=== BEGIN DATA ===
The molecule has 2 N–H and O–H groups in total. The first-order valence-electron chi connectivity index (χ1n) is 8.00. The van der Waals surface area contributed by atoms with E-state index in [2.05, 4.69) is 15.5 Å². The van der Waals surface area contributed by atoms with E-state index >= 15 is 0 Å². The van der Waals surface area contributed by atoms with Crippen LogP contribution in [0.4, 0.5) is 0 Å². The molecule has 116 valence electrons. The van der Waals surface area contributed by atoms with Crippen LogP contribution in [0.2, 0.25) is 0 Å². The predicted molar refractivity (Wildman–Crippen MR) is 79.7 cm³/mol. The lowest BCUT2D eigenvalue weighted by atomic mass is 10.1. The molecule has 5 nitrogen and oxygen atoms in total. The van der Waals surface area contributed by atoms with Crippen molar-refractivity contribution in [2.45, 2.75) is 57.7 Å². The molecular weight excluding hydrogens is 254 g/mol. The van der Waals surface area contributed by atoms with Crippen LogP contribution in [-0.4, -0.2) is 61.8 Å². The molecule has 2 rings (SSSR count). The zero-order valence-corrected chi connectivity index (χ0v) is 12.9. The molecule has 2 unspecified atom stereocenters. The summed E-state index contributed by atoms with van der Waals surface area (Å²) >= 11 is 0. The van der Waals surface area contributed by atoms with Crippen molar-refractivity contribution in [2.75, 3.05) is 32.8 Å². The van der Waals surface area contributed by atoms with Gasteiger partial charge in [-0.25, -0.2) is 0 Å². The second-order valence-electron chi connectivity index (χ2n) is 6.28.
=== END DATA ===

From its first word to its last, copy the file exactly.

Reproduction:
The molecule has 2 N–H and O–H groups in total. The first-order valence-electron chi connectivity index (χ1n) is 8.00. The van der Waals surface area contributed by atoms with E-state index in [2.05, 4.69) is 15.5 Å². The van der Waals surface area contributed by atoms with E-state index >= 15 is 0 Å². The van der Waals surface area contributed by atoms with Crippen LogP contribution in [0.4, 0.5) is 0 Å². The molecule has 116 valence electrons. The van der Waals surface area contributed by atoms with Crippen LogP contribution in [0.2, 0.25) is 0 Å². The predicted molar refractivity (Wildman–Crippen MR) is 79.7 cm³/mol. The lowest BCUT2D eigenvalue weighted by atomic mass is 10.1. The molecule has 5 nitrogen and oxygen atoms in total. The van der Waals surface area contributed by atoms with Crippen molar-refractivity contribution in [2.45, 2.75) is 57.7 Å². The molecular weight excluding hydrogens is 254 g/mol. The van der Waals surface area contributed by atoms with Crippen LogP contribution in [-0.4, -0.2) is 61.8 Å². The molecule has 2 rings (SSSR count). The zero-order valence-corrected chi connectivity index (χ0v) is 12.9. The molecule has 2 unspecified atom stereocenters. The summed E-state index contributed by atoms with van der Waals surface area (Å²) >= 11 is 0. The van der Waals surface area contributed by atoms with Crippen molar-refractivity contribution in [2.75, 3.05) is 32.8 Å². The van der Waals surface area contributed by atoms with Gasteiger partial charge in [-0.25, -0.2) is 0 Å². The second-order valence-electron chi connectivity index (χ2n) is 6.28.